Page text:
Turks Troubled By Possibility of Tripe Ban
Be it in the marketplace of bustling Ankara or along the Bosporus in Istanbul, Turks love to snack on greasy kokorec, a sandwich stuffed with lamb tripe that has placed the European Union candidate country under the crosshairs of Brussels regulators. As part of its efforts to qualify for EU membership, Turkey has passed legislation making its government more transparent and democratic. The government has also abolished the death penalty. But few in Turkey expected to have to change their diet in order to stay on track for economic and political integration with Europe.
However, under policies put in place in the European Union that ban the sale of animal intestines, livers, eyes, brains, spleens and other delicate parts that are difficult to cook safely and can contain concentrations of disease in an effort to combat mad cow disease and other livestock maladies, Turkish officials may be forced to ban the ubiquitous dish. Turks have plenty to fear – Brussels already banned the same specialty in Greece, where it is known as kokoretsi. But the long arm of European law has had little impact on the Greek tradition of eating kokoretsi during Orthodox Easter.
Tradition vs. EU prosperity
Rumors about an imminent ban have triggered an outcry across Turkey, where consumers fear that the path to EU membership may compromise national traditions. Turkish leaders have said they want to apply all EU political standards to national law by 2004 in order to expedite membership. At least one Turkish province has already implemented a ban in an effort to bring itself in line with EU regulations. In Izmir, in western Turkey, officials banned street vendors from selling kokorec, döner kebaps and Turkish meatballs. Under the law, the province fines snack bars about €50 if they are caught selling the specialties. Frequent offenders can be shut down by the local health authority.
Turkish public health researchers are also sounding the alarm. They warn that kokorec sold at street snack bars contains high levels of unhealthy bacteria. Researchers at the Turkey’s Uludag University found in a recent study that many restaurants failed to adhere to hygienic standards when preparing the dish. "The research unveiled the intestines used in kokorec production are not well cleaned and they included bacteria," researcher Seran Temelli told the Turkish Daily News.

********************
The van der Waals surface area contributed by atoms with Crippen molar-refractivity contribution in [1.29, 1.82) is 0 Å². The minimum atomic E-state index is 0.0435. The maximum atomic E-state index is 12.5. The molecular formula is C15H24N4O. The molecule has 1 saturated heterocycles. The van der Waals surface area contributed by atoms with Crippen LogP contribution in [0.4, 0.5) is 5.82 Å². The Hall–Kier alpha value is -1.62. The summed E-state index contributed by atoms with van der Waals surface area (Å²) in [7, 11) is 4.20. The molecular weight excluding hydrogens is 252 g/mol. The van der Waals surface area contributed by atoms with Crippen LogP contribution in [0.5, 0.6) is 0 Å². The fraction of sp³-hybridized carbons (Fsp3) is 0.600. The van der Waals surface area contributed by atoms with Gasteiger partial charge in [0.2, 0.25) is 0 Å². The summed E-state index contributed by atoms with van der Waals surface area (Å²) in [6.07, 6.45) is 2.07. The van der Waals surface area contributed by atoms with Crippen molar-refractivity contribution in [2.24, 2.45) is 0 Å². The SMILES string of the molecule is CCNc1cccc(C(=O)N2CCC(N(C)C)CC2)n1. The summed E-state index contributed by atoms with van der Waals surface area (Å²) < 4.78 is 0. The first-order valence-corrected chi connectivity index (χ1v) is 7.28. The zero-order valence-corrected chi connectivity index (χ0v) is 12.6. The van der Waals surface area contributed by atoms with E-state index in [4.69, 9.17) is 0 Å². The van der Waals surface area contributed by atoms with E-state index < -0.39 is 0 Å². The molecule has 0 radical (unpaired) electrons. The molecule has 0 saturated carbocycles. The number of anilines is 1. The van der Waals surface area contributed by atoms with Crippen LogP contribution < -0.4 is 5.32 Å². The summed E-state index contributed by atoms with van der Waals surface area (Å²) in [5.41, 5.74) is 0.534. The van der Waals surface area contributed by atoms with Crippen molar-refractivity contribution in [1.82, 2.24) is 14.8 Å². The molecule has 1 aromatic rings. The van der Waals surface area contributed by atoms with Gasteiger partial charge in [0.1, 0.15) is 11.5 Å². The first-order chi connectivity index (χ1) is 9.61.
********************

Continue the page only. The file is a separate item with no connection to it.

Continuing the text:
Turks: "Get used to kokorec"
But public resistance is mounting in a country where love for the sautéed and spicy innards is akin to the American obsession with the hamburger. One pop singer even wrote a song about the spiced innards specialty, with lyrics calling the EU "strangers" who have come between Turks and their kokorec. "Europe had better get used to kokorec," said Mehmet Aztekin, head of the Ankara association of restaurateurs, according to the Internet news site EU Business. "Because there won’t be any going back." He said any kind of ban on kokorec, which some have rumoured could come as quickly as Jan. 2004, would be "absolutely impossible."- "Everyday I eat two or three portions," Hüseyan Dogan, a cook at an Istanbul restaurant that serves kokorec, told the Süddeutsche Zeitung newspaper. "And I’ve never been sick."
Competition for McDonalds?
Others are so distraught by the idea of a life without kokorec, they’ve stooped to peddling conspiracy theories. Suat Kaya, who runs a snack bar serving kokorec near the main train station in Instanbul, believes Washington is pressuring Ankara to put the brakes on the selling of kokorec. "They’re afraid our kokorec will become competition for McDonalds," Kaya warned the Süddeutsche Zeitung. For now, Turks can continue to enjoy their kokorec. Earlier this month, the Turkish Interior Ministry denied a rumoured plan to pull licenses from cooks who continue to sell it. But as Ankara continues on its path toward Europe, the debate over kokorec is likely to simmer in the pans of fast food bars and homes across the country.
© 2003, DW Online